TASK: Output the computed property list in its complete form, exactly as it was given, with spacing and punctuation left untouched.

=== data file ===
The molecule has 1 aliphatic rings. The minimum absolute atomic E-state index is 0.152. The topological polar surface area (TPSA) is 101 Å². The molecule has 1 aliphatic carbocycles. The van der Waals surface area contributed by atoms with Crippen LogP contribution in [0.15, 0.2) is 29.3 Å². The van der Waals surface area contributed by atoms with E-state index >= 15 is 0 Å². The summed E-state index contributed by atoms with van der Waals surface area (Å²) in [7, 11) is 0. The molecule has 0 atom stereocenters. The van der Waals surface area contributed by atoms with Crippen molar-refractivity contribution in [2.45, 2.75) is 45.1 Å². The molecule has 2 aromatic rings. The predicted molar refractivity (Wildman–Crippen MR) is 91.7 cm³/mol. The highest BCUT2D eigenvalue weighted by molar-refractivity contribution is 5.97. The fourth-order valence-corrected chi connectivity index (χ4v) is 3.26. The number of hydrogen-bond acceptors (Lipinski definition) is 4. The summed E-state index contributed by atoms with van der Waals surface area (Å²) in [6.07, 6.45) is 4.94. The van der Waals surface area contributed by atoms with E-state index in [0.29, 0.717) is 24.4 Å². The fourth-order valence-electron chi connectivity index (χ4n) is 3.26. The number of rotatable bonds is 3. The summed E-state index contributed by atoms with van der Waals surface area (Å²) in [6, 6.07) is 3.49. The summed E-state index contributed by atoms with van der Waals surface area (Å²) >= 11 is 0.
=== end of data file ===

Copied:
The molecule has 1 aliphatic rings. The minimum absolute atomic E-state index is 0.152. The topological polar surface area (TPSA) is 101 Å². The molecule has 1 aliphatic carbocycles. The van der Waals surface area contributed by atoms with Crippen LogP contribution in [0.15, 0.2) is 29.3 Å². The van der Waals surface area contributed by atoms with E-state index >= 15 is 0 Å². The summed E-state index contributed by atoms with van der Waals surface area (Å²) in [7, 11) is 0. The molecule has 0 atom stereocenters. The van der Waals surface area contributed by atoms with Crippen molar-refractivity contribution in [2.45, 2.75) is 45.1 Å². The molecule has 2 aromatic rings. The predicted molar refractivity (Wildman–Crippen MR) is 91.7 cm³/mol. The highest BCUT2D eigenvalue weighted by molar-refractivity contribution is 5.97. The fourth-order valence-corrected chi connectivity index (χ4v) is 3.26. The number of hydrogen-bond acceptors (Lipinski definition) is 4. The summed E-state index contributed by atoms with van der Waals surface area (Å²) in [6.07, 6.45) is 4.94. The van der Waals surface area contributed by atoms with E-state index in [0.29, 0.717) is 24.4 Å². The fourth-order valence-electron chi connectivity index (χ4n) is 3.26. The number of rotatable bonds is 3. The summed E-state index contributed by atoms with van der Waals surface area (Å²) in [6, 6.07) is 3.49. The summed E-state index contributed by atoms with van der Waals surface area (Å²) >= 11 is 0.